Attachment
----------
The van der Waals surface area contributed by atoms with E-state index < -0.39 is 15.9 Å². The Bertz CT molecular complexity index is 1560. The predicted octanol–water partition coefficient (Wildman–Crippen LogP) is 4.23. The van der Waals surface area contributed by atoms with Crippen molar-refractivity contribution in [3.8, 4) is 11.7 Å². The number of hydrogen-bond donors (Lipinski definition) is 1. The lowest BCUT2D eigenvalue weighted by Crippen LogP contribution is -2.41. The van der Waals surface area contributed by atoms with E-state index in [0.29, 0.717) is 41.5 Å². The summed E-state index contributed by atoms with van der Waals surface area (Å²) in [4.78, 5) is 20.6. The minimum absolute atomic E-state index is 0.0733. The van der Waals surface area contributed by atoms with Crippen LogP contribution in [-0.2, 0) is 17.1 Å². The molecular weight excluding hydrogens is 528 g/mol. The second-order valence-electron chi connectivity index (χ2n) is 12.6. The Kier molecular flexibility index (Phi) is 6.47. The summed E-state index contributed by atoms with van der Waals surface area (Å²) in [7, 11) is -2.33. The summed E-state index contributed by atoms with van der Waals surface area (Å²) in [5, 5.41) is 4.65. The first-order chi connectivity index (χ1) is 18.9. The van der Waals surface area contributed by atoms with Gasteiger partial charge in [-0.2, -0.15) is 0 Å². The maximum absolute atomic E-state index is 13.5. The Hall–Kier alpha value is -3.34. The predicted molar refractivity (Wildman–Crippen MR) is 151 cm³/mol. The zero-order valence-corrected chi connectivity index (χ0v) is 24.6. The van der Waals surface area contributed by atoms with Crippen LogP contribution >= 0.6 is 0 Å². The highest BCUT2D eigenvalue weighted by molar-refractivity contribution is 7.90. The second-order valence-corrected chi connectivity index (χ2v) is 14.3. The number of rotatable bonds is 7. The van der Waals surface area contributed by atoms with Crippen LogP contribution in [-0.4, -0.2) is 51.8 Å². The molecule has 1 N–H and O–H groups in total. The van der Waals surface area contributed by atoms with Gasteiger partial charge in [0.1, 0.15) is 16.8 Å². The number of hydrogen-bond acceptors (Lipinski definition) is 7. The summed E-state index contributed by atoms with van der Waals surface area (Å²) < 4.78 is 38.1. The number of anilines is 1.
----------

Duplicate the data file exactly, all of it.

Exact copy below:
The van der Waals surface area contributed by atoms with E-state index < -0.39 is 15.9 Å². The Bertz CT molecular complexity index is 1560. The predicted octanol–water partition coefficient (Wildman–Crippen LogP) is 4.23. The van der Waals surface area contributed by atoms with Crippen molar-refractivity contribution in [3.8, 4) is 11.7 Å². The number of hydrogen-bond donors (Lipinski definition) is 1. The lowest BCUT2D eigenvalue weighted by Crippen LogP contribution is -2.41. The van der Waals surface area contributed by atoms with E-state index in [0.29, 0.717) is 41.5 Å². The summed E-state index contributed by atoms with van der Waals surface area (Å²) in [4.78, 5) is 20.6. The minimum absolute atomic E-state index is 0.0733. The van der Waals surface area contributed by atoms with Crippen LogP contribution in [-0.2, 0) is 17.1 Å². The molecular weight excluding hydrogens is 528 g/mol. The second-order valence-electron chi connectivity index (χ2n) is 12.6. The Kier molecular flexibility index (Phi) is 6.47. The summed E-state index contributed by atoms with van der Waals surface area (Å²) in [7, 11) is -2.33. The summed E-state index contributed by atoms with van der Waals surface area (Å²) in [5, 5.41) is 4.65. The first-order chi connectivity index (χ1) is 18.9. The van der Waals surface area contributed by atoms with Gasteiger partial charge in [-0.2, -0.15) is 0 Å². The maximum absolute atomic E-state index is 13.5. The Hall–Kier alpha value is -3.34. The predicted molar refractivity (Wildman–Crippen MR) is 151 cm³/mol. The zero-order valence-corrected chi connectivity index (χ0v) is 24.6. The van der Waals surface area contributed by atoms with Crippen LogP contribution >= 0.6 is 0 Å². The highest BCUT2D eigenvalue weighted by molar-refractivity contribution is 7.90. The second-order valence-corrected chi connectivity index (χ2v) is 14.3. The number of rotatable bonds is 7. The van der Waals surface area contributed by atoms with Crippen LogP contribution in [-0.4, -0.2) is 51.8 Å². The molecule has 1 N–H and O–H groups in total. The van der Waals surface area contributed by atoms with Gasteiger partial charge in [0.1, 0.15) is 16.8 Å². The number of hydrogen-bond acceptors (Lipinski definition) is 7. The summed E-state index contributed by atoms with van der Waals surface area (Å²) < 4.78 is 38.1. The number of anilines is 1.